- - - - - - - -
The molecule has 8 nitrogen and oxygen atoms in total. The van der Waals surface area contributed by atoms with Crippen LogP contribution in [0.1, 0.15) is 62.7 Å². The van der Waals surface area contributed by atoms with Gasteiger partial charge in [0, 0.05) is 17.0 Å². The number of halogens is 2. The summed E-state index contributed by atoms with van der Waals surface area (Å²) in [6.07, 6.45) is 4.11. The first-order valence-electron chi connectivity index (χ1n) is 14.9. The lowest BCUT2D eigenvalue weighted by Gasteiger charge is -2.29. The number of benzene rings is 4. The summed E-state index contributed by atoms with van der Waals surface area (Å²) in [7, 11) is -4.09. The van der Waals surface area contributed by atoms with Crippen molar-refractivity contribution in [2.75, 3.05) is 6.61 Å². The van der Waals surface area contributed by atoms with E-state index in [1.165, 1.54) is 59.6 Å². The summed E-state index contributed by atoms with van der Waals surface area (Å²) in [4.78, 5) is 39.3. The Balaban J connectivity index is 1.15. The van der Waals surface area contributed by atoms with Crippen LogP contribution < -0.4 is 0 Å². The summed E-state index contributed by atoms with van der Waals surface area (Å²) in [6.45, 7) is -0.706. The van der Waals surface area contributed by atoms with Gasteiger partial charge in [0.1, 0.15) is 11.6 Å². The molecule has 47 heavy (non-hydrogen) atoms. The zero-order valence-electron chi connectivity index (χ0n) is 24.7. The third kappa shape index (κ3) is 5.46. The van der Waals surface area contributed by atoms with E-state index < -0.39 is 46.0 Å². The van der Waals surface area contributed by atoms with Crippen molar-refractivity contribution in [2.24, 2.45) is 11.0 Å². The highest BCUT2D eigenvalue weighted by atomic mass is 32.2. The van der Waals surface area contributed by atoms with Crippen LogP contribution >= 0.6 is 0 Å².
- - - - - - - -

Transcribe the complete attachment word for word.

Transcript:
The molecule has 8 nitrogen and oxygen atoms in total. The van der Waals surface area contributed by atoms with Crippen LogP contribution in [0.1, 0.15) is 62.7 Å². The van der Waals surface area contributed by atoms with Gasteiger partial charge in [0, 0.05) is 17.0 Å². The number of halogens is 2. The summed E-state index contributed by atoms with van der Waals surface area (Å²) in [6.07, 6.45) is 4.11. The first-order valence-electron chi connectivity index (χ1n) is 14.9. The lowest BCUT2D eigenvalue weighted by Gasteiger charge is -2.29. The number of benzene rings is 4. The summed E-state index contributed by atoms with van der Waals surface area (Å²) in [7, 11) is -4.09. The van der Waals surface area contributed by atoms with Crippen molar-refractivity contribution in [2.75, 3.05) is 6.61 Å². The van der Waals surface area contributed by atoms with E-state index in [1.165, 1.54) is 59.6 Å². The summed E-state index contributed by atoms with van der Waals surface area (Å²) in [4.78, 5) is 39.3. The Balaban J connectivity index is 1.15. The van der Waals surface area contributed by atoms with Crippen LogP contribution < -0.4 is 0 Å². The summed E-state index contributed by atoms with van der Waals surface area (Å²) in [6.45, 7) is -0.706. The van der Waals surface area contributed by atoms with Gasteiger partial charge in [0.1, 0.15) is 11.6 Å². The molecule has 47 heavy (non-hydrogen) atoms. The zero-order valence-electron chi connectivity index (χ0n) is 24.7. The third kappa shape index (κ3) is 5.46. The van der Waals surface area contributed by atoms with E-state index < -0.39 is 46.0 Å². The van der Waals surface area contributed by atoms with Crippen molar-refractivity contribution in [2.24, 2.45) is 11.0 Å². The highest BCUT2D eigenvalue weighted by atomic mass is 32.2. The van der Waals surface area contributed by atoms with Crippen LogP contribution >= 0.6 is 0 Å².